Retailers of all sectors and sizes have launched digital labs in recent years, but what tangible business benefits do they offer?
The rise of online shopping, the increasingly time-poor shopper and ever-complex supply chain logistics have made operating a retail business more challenging than ever.
The unforgiving pace of change in the industry is now recognised as the new normal and, as a result, retailers are looking for ways to keep up or even get ahead of the curve on the next big technology development.
To this end, retailers ranging from River Island to Argos have set up digital hubs to help find new technology solutions to improve their shopping and working experience.
But is a standalone lab dedicated to testing new initiatives, many of which may never be rolled out, really the best way to drive innovation?
How to hub
Bertrand Bodson thinks so. When Bodson, who last month was promoted to chief digital and marketing officer for Sainsbury’s-Argos, first joined Argos, setting up a lab was one of his top priorities.
“I joined in 2013 and one of the things I wanted to do right away was set up a digital hub,” says Bodson. He believes that creating an in-house lab is critical for retailers wanting to attract the right talent to their business to drive their multichannel propositions forward.
He says the brightest minds in tech want to work in a dynamic, creative working environment rather than a traditional retail head office.
Argos’s first digital hub was opened a year after Bodson’s arrival. It comprises eight teams all working on different projects with a keen focus on mobile commerce and is located above the retailer’s London Victoria store.
“It was key to be on top of the store because we really wanted the store team to be as influential as the engineers, product and UX developers and analysts,” he says. “It helped us to test products and initiatives in the shop very quickly.”
The model appears to have been successful as the retailer expanded the lab within a year of its opening.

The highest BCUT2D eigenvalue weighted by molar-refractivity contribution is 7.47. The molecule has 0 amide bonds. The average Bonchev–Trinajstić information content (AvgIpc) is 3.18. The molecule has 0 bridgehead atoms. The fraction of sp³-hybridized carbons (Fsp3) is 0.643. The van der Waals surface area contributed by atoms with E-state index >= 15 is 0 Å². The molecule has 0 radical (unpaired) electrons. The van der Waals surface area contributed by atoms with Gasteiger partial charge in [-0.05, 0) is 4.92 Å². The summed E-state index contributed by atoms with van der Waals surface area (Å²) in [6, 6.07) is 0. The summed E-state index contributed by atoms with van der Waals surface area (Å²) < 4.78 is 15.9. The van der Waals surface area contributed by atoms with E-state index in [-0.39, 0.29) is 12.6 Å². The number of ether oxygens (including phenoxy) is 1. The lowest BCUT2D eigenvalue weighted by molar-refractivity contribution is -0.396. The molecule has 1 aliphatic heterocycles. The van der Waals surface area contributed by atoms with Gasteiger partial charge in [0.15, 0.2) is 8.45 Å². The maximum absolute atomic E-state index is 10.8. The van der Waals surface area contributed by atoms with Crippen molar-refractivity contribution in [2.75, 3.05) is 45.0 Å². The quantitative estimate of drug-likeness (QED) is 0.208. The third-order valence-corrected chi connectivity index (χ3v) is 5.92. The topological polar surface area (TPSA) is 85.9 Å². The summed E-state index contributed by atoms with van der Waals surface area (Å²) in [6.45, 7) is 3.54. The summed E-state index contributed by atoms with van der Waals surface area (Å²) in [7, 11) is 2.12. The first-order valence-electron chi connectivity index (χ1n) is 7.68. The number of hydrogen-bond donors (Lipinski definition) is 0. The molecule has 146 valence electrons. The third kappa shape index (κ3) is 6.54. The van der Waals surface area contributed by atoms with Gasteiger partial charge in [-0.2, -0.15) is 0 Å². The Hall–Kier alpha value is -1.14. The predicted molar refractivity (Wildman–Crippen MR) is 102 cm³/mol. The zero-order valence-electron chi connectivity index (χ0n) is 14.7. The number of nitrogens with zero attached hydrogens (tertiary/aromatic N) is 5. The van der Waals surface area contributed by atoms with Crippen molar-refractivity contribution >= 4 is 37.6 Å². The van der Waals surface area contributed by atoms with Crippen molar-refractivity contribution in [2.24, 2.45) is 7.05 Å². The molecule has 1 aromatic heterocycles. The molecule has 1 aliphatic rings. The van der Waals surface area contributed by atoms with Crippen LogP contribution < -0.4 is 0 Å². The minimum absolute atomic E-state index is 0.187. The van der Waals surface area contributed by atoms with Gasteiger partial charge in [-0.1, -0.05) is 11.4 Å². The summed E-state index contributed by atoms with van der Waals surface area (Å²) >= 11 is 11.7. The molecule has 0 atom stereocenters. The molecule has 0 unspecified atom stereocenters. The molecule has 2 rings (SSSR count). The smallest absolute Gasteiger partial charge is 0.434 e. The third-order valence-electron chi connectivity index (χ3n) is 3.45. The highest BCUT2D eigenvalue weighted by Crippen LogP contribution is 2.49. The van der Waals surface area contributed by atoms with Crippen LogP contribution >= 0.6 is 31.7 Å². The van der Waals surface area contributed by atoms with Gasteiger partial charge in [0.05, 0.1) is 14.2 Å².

Creating a head office hub
Tesco’s head of labs Angela Maurer has taken a different approach and brought its digital lab into its Welwyn Garden City head office.
The grocer’s hub was formed in 2013 and has 17 dedicated staff, who work alongside various start-ups as well as Tesco’s technology partners.
“By working closely with Tesco’s chief technology officer [Edmond Mesrobian], Tesco Labs is connected to the heart of the business, which means we understand what the biggest challenges are”
Angela Maurer, Tesco head of labs
The supermarket has also partnered with start-up co-working space Rainmaking Loft for the last three years, and works with the businesses located there.
Although Tesco’s digital lab is not directly linked to its stores, Maurer insists this does not hinder its ability to identify areas of development to focus on.
“By working closely with Tesco’s chief technology officer [Edmond Mesrobian], Tesco Labs is connected to the heart of the business, which means we understand what the biggest challenges are,” she says.
“We work very closely with our colleagues across the business, teaching them about new technologies and methodologies, and regularly sharing our latest research.”
An initiative that is hailed by Maurer as “one of our most helpful innovations as a team so far” is the grocer’s product data app, named Inform.
The Inform app is designed for Tesco’s store staff and provides real-time product information, including details on price and promotions from the grocer’s stock control system as well as stock and shelf information.
The app is available for Tesco employees to download on iOS, Android and Windows devices and was launched two years ago.
Today, it is used by more than 15,000 Tesco employees daily with up to two million product enquiries logged per week. It is regularly updated with new features by the retailer’s lab team based on suggestions from store staff.
Bringing start-ups into your business
Department store John Lewis is another retailer that uses a lab; however, its lab is used solely to bring start-ups into its business.